Kinder Morgan May Bleed 2016 Dividend to Conserve Cash Flowby
North America's biggest pipeline owner squeezed by oil slump
After largest energy merger of '14, company facing junk status
Kinder Morgan Inc., the weakest pipeline operator in the S&P 500 this year, may divert cash from dividend payouts as the worst oil-market collapse in a generation threatens its investment-grade rating. The company’s shares plunged 13 percent to an all-time low.
The company’s board "will be reviewing the dividend policy and financing plans in the coming days," Kinder Morgan said in a statement Friday. The company said it expects to generate $5 billion in distributable cash flow next year that would be sufficient to support a dividend increase. “Alternatively, this cash flow can be used to fund some or all of KMI’s equity needs for 2016.”
Pipeline operators have been hit especially hard as the 63 percent swoon in crude prices from their peak June 2014 prompted cash-squeezed oil producers to cancel expansion projects that pipeline companies were relying on to fund investor payouts. An index of 50 energy-infrastructure companies lost 42 percent of its value this year, twice the declines racked up by oil explorers and drilling-rig owners.
As recently as Nov. 18, Kinder Morgan was promising investors a 6 percent to 10 percent increase from the $2 per share it budgeted for this year. In today’s statement, Kinder Morgan pledged to “take required action” to avoid a downgrade to junk status.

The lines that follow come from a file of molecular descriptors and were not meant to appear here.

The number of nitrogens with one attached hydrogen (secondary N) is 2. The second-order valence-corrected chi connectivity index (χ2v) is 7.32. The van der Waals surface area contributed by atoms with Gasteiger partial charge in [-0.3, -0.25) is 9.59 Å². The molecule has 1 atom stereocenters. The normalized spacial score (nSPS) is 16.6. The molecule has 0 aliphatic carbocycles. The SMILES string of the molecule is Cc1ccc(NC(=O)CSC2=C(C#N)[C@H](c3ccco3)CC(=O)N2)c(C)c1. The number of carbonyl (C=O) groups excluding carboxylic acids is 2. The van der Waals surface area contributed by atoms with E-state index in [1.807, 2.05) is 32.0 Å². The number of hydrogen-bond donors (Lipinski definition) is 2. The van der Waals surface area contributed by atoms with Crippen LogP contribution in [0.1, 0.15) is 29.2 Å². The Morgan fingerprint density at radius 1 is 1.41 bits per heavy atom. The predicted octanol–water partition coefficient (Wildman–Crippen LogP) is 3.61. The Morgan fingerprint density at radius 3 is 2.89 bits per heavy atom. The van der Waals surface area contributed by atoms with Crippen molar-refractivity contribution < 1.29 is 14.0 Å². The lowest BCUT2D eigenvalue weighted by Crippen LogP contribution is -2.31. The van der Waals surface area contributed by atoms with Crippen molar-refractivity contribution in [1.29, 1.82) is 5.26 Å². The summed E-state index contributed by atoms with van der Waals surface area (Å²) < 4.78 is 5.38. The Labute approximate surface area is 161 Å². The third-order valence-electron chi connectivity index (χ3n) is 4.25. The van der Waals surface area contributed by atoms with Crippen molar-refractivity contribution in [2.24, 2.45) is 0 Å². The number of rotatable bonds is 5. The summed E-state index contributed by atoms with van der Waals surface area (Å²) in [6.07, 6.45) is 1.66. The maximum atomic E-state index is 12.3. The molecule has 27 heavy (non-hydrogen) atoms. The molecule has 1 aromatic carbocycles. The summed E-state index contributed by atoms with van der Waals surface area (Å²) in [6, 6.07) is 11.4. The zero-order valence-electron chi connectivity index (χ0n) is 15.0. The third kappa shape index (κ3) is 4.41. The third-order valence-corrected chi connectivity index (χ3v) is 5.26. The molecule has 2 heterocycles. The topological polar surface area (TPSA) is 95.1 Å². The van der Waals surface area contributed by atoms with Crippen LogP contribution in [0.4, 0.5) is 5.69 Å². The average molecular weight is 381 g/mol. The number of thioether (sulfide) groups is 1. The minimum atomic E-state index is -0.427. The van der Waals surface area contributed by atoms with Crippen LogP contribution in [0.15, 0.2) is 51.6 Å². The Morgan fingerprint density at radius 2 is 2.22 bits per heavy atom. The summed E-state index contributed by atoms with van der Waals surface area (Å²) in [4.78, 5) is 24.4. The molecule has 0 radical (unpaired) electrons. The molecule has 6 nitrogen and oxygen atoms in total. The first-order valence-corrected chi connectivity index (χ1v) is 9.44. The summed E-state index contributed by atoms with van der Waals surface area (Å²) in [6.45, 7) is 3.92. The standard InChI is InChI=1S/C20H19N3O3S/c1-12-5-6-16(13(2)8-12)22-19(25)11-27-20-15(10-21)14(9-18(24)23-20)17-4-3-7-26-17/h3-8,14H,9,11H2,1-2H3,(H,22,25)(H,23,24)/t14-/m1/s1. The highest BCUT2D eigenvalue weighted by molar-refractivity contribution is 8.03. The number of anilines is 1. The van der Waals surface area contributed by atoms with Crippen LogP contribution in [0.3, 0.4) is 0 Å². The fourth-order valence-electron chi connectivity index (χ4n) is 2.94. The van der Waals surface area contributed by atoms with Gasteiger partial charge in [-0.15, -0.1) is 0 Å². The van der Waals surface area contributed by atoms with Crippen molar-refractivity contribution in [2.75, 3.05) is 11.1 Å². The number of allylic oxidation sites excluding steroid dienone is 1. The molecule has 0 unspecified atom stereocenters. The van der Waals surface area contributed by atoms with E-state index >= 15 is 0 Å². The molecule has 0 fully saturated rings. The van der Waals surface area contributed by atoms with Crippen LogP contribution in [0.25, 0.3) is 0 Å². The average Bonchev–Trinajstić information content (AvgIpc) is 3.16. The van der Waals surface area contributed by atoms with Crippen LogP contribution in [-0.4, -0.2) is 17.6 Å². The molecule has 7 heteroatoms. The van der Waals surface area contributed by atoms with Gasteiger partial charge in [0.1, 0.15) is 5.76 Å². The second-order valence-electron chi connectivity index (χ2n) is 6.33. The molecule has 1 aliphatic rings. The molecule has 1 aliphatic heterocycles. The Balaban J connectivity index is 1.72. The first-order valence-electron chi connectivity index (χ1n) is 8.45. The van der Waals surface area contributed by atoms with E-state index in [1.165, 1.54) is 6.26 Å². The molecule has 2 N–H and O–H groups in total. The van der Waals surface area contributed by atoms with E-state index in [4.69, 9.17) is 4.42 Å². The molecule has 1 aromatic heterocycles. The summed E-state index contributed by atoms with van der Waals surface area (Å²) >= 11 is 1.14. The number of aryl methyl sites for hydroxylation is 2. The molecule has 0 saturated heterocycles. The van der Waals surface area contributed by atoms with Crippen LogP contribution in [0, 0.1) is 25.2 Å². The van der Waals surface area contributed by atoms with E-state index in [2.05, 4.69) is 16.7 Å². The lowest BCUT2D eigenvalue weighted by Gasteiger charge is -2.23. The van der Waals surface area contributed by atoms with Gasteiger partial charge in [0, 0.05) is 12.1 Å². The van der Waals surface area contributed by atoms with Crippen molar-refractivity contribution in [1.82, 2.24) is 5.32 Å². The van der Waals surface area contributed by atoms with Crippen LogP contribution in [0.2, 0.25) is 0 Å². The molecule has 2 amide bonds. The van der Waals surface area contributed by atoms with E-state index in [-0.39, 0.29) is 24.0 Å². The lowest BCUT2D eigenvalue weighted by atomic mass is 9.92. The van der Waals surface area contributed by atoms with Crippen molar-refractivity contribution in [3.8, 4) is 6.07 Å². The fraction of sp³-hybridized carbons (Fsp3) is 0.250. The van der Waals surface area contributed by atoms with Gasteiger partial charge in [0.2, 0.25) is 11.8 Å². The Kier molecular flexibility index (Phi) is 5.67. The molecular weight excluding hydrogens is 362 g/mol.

Analysts have been split on whether Kinder Morgan’s dividends are sustainable as the pipeline industry’s ability to tap equity and debt markets to finance growth dimmed. The company’s shares slumped 30 percent this week to $16.82 in New York. Moody’s Investors Service warned on Tuesday that Kinder Morgan’s bonds were on the verge of tipping into junk.
“Dividend growth is unrealistic,” Vivek Pal, a managing director at Jefferies LLC in New York, said in a note to clients before the announcement. The company needs a 50 percent dividend cut to avoid being downgraded to junk, he said.
Stock analysts have yet to turn pessimistic, despite the share price’s tumble from an all-time high of $44.57 in the space of 7 1/2 months. The stock had 15 buy ratings, six holds and zero sells among analysts on Friday; that compared to 16 buys, four holds and zero sells when the shares touched a record close on April 23.
Prior to today’s announcement, Kinder Morgan had been expected to lift its 2016 dividend to $2.14, according to Bloomberg Dividend Forecasts. Companies across the oil and gas industry have been slashing or freezing dividends to conserve cash as plunging energy prices choked off money needed to drill wells, pay debts and purchase drilling rights.
Transocean Ltd., Chesapeake Energy Corp. and Linn Energy LLC are among those whose investors have seen payouts halted amid the crunch that began 18 months ago. The pain has been felt across the board as supplies swelled and demand growth faltered for commodities as diverse as coal and gold; Glencore Plc, Peabody Energy Corp. and Anglo American Plc have all cut or halted dividends to shore up balance sheets.
Kinder Morgan’s $40 billion-plus debt burden exceeds the economic output of entire nations, including Bolivia and Bahrain. The company co-founded by Texas billionaire Rich Kinder in 1997 had raised payouts every quarter since its 2011 initial public offering. In 2014, Kinder orchestrated the biggest energy-industry takeover of the year with the $44 billion consolidation of a splintered empire of partnerships under the Kinder Morgan umbrella.